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Predicting the Next Jose Bautista: Part I, Explaining HR Change

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Predicting the Next Jose Bautista: Part I, Explaining HR Change

Graph of the Day: Raul Ibanez, Citizen's Bank Park, and Safeco Field

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Today's graph examines the effects that Philadelphia's Citizen's Bank Park have had on Raul Ibanez's tremendous season. How much has the move from cavernous SafeCo Field to the hitter-friendly Bank...

Graph of the Day: Frank "Home Run" Baker and Production in the Dead Ball Era

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Frank "Home Run" Baker led the Major Leagues in home runs for four years in the 1910s and never hit more than 12 home runs in a season.

Lucky Home Runs Through The First Two Months

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There have been 19 home runs this year that were only home runs because of favorable conditions, including HRs by such sluggers as David Ortiz, Mark Teixeira, Adam Dunn, and Ryan Howard.

Using www.hittrackeronline.net to examine the ridiculous dimensions in Minute Maid Park. This...

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Minutemaidparkhomers

Using www.hittrackeronline.net to examine the ridiculous dimensions in Minute Maid Park. This image shows 4 home runs that would be HRs in 27 of the 30 parks, but not in the Juice Box. There has yet to be a home run hit in Houston between the two black lines. More here

THT: What Makes a Home Run Pitch? The Hardball Times' Jonathan Hale puts together a terrific...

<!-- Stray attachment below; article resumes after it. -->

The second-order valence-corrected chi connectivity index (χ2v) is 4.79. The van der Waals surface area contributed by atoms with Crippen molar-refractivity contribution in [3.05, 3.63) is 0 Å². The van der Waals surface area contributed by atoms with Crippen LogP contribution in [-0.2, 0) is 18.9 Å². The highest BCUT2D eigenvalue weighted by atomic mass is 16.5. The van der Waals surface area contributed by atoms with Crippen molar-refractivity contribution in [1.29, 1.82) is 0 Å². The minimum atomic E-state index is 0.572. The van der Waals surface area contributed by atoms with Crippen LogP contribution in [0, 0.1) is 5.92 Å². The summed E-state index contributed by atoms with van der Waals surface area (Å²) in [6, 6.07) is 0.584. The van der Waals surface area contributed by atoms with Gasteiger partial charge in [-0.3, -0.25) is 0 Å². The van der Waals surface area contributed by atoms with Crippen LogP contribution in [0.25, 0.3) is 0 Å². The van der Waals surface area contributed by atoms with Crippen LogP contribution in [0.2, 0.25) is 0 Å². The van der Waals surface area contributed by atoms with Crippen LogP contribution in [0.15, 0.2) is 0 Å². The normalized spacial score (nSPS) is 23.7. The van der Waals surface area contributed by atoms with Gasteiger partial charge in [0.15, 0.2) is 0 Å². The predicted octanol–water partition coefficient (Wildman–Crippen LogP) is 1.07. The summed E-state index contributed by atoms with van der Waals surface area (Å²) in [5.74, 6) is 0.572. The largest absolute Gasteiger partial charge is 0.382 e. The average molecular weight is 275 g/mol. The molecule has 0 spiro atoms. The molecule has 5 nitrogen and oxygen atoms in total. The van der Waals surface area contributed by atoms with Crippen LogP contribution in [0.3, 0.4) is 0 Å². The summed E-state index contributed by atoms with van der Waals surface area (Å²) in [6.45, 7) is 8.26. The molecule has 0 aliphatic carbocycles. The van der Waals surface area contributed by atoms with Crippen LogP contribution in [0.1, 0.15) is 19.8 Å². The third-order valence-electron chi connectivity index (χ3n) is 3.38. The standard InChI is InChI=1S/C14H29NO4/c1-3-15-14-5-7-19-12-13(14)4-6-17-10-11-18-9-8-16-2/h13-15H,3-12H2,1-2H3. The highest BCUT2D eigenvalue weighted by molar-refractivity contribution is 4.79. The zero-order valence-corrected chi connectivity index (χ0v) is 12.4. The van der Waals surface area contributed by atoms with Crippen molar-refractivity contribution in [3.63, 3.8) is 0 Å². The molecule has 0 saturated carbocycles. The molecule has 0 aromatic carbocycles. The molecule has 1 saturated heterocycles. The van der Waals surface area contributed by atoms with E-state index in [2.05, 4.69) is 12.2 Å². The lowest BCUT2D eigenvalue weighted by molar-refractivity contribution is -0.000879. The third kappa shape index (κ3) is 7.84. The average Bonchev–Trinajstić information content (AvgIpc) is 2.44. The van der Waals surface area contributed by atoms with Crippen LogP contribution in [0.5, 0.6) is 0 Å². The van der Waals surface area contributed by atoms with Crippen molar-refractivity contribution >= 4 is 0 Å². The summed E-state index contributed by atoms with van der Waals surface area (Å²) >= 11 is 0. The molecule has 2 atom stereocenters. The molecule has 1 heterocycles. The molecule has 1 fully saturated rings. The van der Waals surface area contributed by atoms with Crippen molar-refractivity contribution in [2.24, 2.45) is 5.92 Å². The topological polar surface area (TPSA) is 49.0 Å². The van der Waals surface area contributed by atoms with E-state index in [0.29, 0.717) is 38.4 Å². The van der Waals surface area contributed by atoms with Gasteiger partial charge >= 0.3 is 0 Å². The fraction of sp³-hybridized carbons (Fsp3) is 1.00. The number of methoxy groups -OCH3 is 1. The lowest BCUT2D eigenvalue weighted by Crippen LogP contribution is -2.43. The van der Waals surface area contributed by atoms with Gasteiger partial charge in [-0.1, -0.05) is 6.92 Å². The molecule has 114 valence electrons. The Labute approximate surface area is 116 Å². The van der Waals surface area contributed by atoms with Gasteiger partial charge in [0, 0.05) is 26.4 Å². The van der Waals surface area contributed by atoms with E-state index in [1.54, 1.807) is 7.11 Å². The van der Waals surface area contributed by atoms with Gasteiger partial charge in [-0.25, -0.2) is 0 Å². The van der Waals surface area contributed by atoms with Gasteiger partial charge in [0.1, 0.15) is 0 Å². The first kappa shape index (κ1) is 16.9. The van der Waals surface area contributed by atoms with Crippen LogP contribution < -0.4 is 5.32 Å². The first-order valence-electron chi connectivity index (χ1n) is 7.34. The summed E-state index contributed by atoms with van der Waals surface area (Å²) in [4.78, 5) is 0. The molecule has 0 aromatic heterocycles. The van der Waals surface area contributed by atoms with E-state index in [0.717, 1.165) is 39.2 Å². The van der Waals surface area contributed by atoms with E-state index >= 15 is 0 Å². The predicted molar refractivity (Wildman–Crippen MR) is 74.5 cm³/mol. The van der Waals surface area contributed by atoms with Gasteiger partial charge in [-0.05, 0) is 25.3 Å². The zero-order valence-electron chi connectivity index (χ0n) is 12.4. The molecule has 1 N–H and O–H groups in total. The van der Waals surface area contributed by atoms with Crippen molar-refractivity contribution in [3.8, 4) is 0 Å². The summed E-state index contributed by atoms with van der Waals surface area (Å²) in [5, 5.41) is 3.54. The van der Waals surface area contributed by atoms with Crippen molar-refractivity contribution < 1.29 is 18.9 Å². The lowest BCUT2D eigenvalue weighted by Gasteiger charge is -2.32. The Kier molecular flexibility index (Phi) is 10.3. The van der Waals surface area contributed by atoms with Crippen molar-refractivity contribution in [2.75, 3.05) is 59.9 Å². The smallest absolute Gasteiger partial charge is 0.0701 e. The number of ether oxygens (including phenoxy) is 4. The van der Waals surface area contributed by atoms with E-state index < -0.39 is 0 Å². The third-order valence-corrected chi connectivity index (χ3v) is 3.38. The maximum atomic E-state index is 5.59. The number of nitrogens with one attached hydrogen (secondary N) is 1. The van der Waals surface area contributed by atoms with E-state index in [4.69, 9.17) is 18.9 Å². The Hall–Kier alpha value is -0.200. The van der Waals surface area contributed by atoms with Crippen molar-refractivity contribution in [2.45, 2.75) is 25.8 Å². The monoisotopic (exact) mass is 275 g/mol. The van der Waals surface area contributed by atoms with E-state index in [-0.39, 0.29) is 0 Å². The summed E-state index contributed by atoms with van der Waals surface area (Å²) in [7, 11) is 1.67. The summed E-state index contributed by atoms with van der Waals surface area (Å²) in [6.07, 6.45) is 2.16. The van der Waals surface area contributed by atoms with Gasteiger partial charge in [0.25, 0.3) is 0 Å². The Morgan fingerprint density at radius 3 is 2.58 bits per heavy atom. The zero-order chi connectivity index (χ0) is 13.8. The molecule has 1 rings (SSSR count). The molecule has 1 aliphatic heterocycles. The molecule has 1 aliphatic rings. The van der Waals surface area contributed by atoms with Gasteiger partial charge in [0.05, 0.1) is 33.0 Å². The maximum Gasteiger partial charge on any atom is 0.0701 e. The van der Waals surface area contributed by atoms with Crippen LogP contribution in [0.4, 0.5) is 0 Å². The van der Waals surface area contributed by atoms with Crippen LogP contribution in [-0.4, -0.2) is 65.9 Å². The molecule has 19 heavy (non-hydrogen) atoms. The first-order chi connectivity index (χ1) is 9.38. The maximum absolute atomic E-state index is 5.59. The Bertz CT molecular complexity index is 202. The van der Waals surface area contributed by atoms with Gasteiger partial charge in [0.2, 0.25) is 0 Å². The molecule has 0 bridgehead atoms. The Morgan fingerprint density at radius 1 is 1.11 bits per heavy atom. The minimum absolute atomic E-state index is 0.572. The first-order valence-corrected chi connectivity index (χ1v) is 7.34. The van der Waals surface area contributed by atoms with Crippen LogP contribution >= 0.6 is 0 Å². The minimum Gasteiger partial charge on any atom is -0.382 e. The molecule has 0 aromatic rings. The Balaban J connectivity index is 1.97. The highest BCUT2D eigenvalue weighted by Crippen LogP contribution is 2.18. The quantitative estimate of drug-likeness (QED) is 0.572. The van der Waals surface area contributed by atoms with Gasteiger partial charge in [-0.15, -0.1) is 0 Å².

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THT: What Makes a Home Run Pitch? The Hardball Times' Jonathan Hale puts together a terrific analysis of what pitches leave the mark most often by location and type. That there is just one of the many awesome graphs in this post. Sliders three feet off the ground are the most popular pitches to hit home runs on. Righties also really, REALLY, like to destroy inside changeups, and inside curveballs from right handers. Hale puts together some nice summaries from the data: 1. If you can spot a pitch on the very corner, be it the very bottom of the zone or right on the outside corner, then there is a miniscule chance that it's going to leave the yard. 2. All pitches left high are home run pitches, not just offspeed ones. 3. Down and away isn't many a pitchers bread and butter for no reason, as both are very important to sap home run power.

Personal Park Effects

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Jeremy Greenhouse at TBA has an excellent, comprehensive break down of home run effects in the various MLB ballparks in one, awesome post. It looks at how the parks effect specific types of hitters and in what ways, rather than a sweeping generalization of the number of home runs hit in a park. As he says, "My idea is that not all park effects are uniform. For example, I believe that Mike Lowell and Dustin Pedroia are largely aided by the Green Monster, to a greater extent than most hitters and Johnny Damon's home run production has been largely influenced by the short porch in Yankee Stadium's right field." There is no baseline established (at least in part 1), and doesn't appear to me to be adjusted for the hitters who hit those home runs (something I assume can skew the data), but it is none the less interesting and eye-opening. I feel like the study of more specific effects like this are the future of park adjustments; an area of data analysis that I think is good but can always use improvement. Some of the parks have some seriously fascinating effects. I wish I was good enough at taking in numbers at first glance to stop my head from spinning and spout off more observations. Any thoughts?

Interesting Pitches to Take Deep

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PITCHf/x doesn't have every pitch thrown, it does include 280 home runs from the 2009 regular season (through April 15).  Here are some notable pitches that were returned rather abruptly. Fastest...

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